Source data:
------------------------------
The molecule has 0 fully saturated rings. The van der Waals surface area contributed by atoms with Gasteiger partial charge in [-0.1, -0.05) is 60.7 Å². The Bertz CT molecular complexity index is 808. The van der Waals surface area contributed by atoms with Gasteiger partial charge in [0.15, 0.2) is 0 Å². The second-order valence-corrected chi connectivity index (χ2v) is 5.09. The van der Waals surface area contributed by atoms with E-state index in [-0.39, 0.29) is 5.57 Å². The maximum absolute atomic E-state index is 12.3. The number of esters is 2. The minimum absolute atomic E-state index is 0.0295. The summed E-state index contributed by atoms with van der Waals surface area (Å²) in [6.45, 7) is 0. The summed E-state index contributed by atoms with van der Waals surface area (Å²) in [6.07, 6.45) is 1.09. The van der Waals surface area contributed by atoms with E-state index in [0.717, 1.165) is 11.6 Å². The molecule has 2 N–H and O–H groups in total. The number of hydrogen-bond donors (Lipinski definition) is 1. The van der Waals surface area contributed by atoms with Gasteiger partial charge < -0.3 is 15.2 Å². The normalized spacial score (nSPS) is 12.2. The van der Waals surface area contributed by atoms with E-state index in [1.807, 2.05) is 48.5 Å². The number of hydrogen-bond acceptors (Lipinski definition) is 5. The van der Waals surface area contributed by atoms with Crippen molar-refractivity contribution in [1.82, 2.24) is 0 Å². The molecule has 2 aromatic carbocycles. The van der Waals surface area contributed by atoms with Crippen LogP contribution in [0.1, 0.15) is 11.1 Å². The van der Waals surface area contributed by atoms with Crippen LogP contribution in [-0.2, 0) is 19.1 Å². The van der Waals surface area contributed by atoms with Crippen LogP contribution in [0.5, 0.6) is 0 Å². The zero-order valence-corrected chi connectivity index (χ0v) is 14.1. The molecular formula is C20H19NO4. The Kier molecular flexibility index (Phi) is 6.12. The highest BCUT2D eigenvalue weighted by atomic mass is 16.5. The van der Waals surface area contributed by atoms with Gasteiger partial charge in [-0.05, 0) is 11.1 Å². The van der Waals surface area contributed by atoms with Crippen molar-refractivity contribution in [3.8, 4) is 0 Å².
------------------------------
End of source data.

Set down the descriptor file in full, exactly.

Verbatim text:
The molecule has 0 fully saturated rings. The van der Waals surface area contributed by atoms with Gasteiger partial charge in [-0.1, -0.05) is 60.7 Å². The Bertz CT molecular complexity index is 808. The van der Waals surface area contributed by atoms with Gasteiger partial charge in [0.15, 0.2) is 0 Å². The second-order valence-corrected chi connectivity index (χ2v) is 5.09. The van der Waals surface area contributed by atoms with E-state index in [-0.39, 0.29) is 5.57 Å². The maximum absolute atomic E-state index is 12.3. The number of esters is 2. The minimum absolute atomic E-state index is 0.0295. The summed E-state index contributed by atoms with van der Waals surface area (Å²) in [6.45, 7) is 0. The summed E-state index contributed by atoms with van der Waals surface area (Å²) in [6.07, 6.45) is 1.09. The van der Waals surface area contributed by atoms with E-state index in [0.717, 1.165) is 11.6 Å². The molecule has 2 N–H and O–H groups in total. The number of hydrogen-bond donors (Lipinski definition) is 1. The van der Waals surface area contributed by atoms with Gasteiger partial charge < -0.3 is 15.2 Å². The normalized spacial score (nSPS) is 12.2. The van der Waals surface area contributed by atoms with E-state index in [1.807, 2.05) is 48.5 Å². The number of hydrogen-bond acceptors (Lipinski definition) is 5. The van der Waals surface area contributed by atoms with Crippen molar-refractivity contribution in [1.82, 2.24) is 0 Å². The molecule has 2 aromatic carbocycles. The van der Waals surface area contributed by atoms with Crippen LogP contribution in [0.1, 0.15) is 11.1 Å². The van der Waals surface area contributed by atoms with Crippen LogP contribution in [-0.2, 0) is 19.1 Å². The van der Waals surface area contributed by atoms with Crippen LogP contribution in [0.5, 0.6) is 0 Å². The zero-order valence-corrected chi connectivity index (χ0v) is 14.1. The molecular formula is C20H19NO4. The Kier molecular flexibility index (Phi) is 6.12. The highest BCUT2D eigenvalue weighted by atomic mass is 16.5. The van der Waals surface area contributed by atoms with Gasteiger partial charge in [-0.05, 0) is 11.1 Å². The van der Waals surface area contributed by atoms with Crippen molar-refractivity contribution in [3.8, 4) is 0 Å².